In the present study, the lexical density of the 55 pairs of contrasting statements was fixed into two categories. Lexically dense statements had a lexical density of around .64 and those which weren't had a measure of nearly .46. Informants also used a five-point Likert scale to determine the general lexical difficulty of each of the contrasting statements, in which 1 represented the lowest level of difficulty and 5 the highest.

  3. Abstractness

  4. A large amount of research demonstrates that abstract words are more difficult to understand than concrete words (Anderson, 1974; Wharton, 1980; Corkil, Glover and Bruning, 1988; Sadovski, Goetz, and Fritz, 1993). In an attempt t o account for this, two competing theories exist. Dual coding theory (Paivio, 1986) maintains that concrete language is easier because language is processed by both of the cognitive operations of verbal and nonverbal (imagery) systems, whereas abstract language is merely processed by the verbal system. However, context-availability theory (Sadovski, Goetz and Avila, 1995) emphasizes that concrete language has more prior knowledge connections than abstract language, and when abstract language is also sufficiently familiar or presented in context, its comprehension should be equal to concrete language.
    In the present study, care was taken to find out whether subjects decided upon complexity ratings on the basis of imagery or context.

  5. T-unit complexity

  6. Since Hunt's (1965) definition of T-units as the "shortest grammatically allowable sentences into which (writing can be segmented) or minimally terminable unit," researchers have frequently followed this concept. To Hunt, a T-unit is essentially composed of a main clause along with one or more subordinate clauses that go with it. The complexity of the T-unit is maintained t o be determined by two variables: main clause length, and the number of subordinate clauses. T-units which are longer and have more subordinate clauses are more complex (Vavra, 2000).
    In the present study, the length of all T-units was kept constant so that each first statement of a pair was 17 words and the statement which followed was 11 words. However, the number of subordinate clauses in the T-units was manipulated in such a way that T-unit complex sentences had two subordinate clauses and the others had none.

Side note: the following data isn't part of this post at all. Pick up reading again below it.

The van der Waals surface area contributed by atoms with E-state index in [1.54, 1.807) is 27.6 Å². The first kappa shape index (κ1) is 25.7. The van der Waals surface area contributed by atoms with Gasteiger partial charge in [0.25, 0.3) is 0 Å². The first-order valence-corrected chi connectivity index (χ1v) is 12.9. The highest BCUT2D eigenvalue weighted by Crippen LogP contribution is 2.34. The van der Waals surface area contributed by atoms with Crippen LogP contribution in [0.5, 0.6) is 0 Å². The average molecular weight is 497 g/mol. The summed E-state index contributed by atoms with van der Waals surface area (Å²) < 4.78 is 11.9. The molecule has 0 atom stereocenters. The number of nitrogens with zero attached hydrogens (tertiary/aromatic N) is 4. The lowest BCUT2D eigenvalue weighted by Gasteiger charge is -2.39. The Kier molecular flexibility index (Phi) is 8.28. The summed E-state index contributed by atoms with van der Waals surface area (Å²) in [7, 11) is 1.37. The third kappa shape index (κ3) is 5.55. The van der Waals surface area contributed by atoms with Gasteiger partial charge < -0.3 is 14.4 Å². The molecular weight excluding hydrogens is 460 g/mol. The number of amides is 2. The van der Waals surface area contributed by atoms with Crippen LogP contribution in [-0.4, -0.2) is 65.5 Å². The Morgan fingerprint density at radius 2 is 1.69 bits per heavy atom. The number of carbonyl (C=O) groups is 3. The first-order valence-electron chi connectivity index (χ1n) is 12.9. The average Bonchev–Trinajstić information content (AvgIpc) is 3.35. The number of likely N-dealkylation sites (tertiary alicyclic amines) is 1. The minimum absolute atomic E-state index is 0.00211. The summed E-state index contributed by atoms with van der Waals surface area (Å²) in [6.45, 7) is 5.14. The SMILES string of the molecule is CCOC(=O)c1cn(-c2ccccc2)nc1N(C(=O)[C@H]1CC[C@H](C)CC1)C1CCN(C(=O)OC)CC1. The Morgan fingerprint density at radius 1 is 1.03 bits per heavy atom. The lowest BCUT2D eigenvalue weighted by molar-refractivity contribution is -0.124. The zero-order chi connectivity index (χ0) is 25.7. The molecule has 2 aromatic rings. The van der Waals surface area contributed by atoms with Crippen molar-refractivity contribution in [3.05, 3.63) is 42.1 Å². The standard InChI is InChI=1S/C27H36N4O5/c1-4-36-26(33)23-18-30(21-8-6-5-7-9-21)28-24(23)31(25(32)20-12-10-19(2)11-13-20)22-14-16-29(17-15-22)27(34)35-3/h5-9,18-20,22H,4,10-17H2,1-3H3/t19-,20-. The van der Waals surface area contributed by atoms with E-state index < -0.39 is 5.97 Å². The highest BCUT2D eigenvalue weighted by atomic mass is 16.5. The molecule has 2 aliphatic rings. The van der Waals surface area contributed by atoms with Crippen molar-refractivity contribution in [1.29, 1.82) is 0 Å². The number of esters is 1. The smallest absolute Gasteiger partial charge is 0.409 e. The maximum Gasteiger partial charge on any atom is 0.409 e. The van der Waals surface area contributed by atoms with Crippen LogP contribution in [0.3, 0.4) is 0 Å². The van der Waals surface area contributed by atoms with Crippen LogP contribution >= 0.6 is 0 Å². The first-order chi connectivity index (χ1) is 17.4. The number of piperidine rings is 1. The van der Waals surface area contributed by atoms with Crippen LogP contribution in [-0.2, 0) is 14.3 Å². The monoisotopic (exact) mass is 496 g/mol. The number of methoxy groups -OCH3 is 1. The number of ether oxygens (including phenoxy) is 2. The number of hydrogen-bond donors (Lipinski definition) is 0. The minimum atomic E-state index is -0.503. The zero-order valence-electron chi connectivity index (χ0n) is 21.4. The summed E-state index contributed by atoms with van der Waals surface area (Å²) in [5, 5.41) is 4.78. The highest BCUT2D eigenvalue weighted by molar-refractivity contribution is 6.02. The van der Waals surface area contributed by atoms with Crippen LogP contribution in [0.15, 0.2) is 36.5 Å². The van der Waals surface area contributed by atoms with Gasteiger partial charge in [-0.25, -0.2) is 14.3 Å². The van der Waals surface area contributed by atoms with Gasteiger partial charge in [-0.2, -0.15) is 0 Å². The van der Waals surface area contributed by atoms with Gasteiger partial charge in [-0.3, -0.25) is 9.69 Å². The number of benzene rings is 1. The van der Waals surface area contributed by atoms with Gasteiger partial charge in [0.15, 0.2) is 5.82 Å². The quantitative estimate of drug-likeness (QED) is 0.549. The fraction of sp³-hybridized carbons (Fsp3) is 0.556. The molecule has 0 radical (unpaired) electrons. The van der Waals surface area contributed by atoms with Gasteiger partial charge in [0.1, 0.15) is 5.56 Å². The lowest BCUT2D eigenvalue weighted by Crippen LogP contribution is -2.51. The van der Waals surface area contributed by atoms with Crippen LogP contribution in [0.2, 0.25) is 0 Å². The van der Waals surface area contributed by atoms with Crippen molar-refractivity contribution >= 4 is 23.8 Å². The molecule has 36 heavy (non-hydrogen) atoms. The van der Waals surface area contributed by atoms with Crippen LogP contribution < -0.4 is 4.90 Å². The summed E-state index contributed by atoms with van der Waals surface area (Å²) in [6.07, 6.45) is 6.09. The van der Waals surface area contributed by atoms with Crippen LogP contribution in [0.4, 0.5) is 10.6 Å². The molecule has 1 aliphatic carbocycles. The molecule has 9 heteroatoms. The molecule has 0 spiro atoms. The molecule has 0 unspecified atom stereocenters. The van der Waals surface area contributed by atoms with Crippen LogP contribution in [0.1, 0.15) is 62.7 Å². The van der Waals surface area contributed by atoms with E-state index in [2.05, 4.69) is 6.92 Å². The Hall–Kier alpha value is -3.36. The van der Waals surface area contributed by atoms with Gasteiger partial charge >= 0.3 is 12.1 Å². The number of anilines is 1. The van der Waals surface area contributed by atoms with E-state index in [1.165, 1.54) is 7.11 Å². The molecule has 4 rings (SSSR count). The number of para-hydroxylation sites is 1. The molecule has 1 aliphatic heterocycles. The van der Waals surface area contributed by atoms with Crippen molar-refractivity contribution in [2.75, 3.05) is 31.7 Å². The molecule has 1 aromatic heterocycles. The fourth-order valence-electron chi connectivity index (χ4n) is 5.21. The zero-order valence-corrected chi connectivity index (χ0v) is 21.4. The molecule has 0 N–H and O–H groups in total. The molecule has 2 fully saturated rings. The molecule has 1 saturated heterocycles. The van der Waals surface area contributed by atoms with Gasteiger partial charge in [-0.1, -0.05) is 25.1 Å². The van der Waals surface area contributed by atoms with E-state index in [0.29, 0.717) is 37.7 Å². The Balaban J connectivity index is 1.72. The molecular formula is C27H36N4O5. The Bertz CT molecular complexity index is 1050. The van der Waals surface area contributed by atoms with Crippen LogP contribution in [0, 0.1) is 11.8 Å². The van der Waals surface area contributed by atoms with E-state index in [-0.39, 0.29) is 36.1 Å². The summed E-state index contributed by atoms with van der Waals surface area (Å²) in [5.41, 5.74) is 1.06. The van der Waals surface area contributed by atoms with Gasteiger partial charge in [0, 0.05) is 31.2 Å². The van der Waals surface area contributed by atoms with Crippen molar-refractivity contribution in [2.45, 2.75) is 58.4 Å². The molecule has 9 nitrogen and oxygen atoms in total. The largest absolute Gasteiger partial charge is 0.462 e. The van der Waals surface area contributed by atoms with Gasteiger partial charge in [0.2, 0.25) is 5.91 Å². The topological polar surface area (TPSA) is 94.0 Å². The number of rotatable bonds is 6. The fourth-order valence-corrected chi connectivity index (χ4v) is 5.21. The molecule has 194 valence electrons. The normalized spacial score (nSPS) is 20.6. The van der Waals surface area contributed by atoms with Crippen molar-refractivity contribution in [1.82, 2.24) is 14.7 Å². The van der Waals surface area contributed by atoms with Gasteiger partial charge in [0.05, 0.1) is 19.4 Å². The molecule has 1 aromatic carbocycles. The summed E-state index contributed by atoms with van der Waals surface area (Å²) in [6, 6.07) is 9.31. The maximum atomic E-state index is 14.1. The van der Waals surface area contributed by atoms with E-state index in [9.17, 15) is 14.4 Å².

7. Factuality/inferentiality

  8. The bulk of research in reading comprehension is in favor of the assumption that inferential items are more complex than factual ones and that it is critical to familiarize learners with both item kinds. (Herber and Gray, 1960; Pearson and Johnson, 1978).
    In the present study, about half of the judgments about items were designed to be factual and half were designed to be inferential. For example, two of the of 55 paired statements respondents were asked to judge are as follows:

    1 S. The red roses of the garden never had the freshness of the pink ones beyond the fence. R. The location, not the color, was the source of the difference. 2 S. The discussions among the members had a real effect on deciding on a solution to the problem. R. They found a solution mainly as a result of their discussions.

    Respondents were asked to judge the truth of second statement (known as a response or restatement) if the statement preceding it (known as the stem) is considered true. Example 1 involves inferential judgments and Example 2 is said to involve factual judgments.
    A main premise in this study is that since students are not familiar with inferential formats, they may not differentiate between item types appropriately.

  9. Background knowledge

  10. A widely discussed issue is the role of background knowledge in reading comprehension. Briefly, when reading a text for which we have some background knowledge, we are able to comprehend it more easily and more completely and t o make more accurate inferences from it than when reading a text for which w e have little background knowledge. In a review of the research on schema theory, Goetz and Armbruster (1980) report the following major findings which support the notion of schema: (1) connected discourse is much easier to learn and remember than collections of unrelated sentences; (2) text which is more congruent with what the reader already knows and expects is also better remembered; (3) the processing of text is selective – it is the most important element in a selection that will be stored and remembered; and (4) readers interact with text content in such a way that individual interests and perspectives influence text interpretation.
    Background knowledge seems to be one of the most significant determinants o f reading comprehension. As Kolers (1968) points out, "What the reader understands from what he has read is the result of a construction he makes and no t the result of a simple transmission of the graphic symbols to his mind."
    Background knowledge was a controlled variable in the present study, so that no item demanded more specialized knowledge than an ordinary university student would already possess."

  11. Other syntactic factors

  12. A wide variety of syntactic factors may influence text difficulty. From among these, we can refer to sentence length, adverbial and prepositional phrases, conjunctive structures, equi-deletion, permutation, transposition, embedding, sentential complements, topicalization, ellipsis, tense/aspect, concord rules, pseudo-cleft, and so on (Thor, 1987).